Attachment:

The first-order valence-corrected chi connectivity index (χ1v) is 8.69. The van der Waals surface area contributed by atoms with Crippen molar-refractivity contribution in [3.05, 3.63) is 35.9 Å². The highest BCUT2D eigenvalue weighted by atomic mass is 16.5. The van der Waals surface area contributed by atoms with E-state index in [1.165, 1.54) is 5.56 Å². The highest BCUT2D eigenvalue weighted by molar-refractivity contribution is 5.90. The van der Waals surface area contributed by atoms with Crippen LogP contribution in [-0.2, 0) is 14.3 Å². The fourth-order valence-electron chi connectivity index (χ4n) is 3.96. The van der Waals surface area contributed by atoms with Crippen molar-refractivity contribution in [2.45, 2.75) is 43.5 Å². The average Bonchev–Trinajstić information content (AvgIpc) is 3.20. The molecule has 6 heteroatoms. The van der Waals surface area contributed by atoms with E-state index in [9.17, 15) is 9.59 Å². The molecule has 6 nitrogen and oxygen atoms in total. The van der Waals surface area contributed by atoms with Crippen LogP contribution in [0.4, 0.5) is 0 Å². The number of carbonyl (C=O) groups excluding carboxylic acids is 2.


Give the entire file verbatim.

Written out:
The first-order valence-corrected chi connectivity index (χ1v) is 8.69. The van der Waals surface area contributed by atoms with Crippen molar-refractivity contribution in [3.05, 3.63) is 35.9 Å². The highest BCUT2D eigenvalue weighted by atomic mass is 16.5. The van der Waals surface area contributed by atoms with E-state index in [1.165, 1.54) is 5.56 Å². The highest BCUT2D eigenvalue weighted by molar-refractivity contribution is 5.90. The van der Waals surface area contributed by atoms with Crippen LogP contribution in [-0.2, 0) is 14.3 Å². The fourth-order valence-electron chi connectivity index (χ4n) is 3.96. The van der Waals surface area contributed by atoms with Crippen molar-refractivity contribution in [2.45, 2.75) is 43.5 Å². The average Bonchev–Trinajstić information content (AvgIpc) is 3.20. The molecule has 6 heteroatoms. The van der Waals surface area contributed by atoms with E-state index in [9.17, 15) is 9.59 Å². The molecule has 6 nitrogen and oxygen atoms in total. The van der Waals surface area contributed by atoms with Crippen LogP contribution in [0.4, 0.5) is 0 Å². The number of carbonyl (C=O) groups excluding carboxylic acids is 2.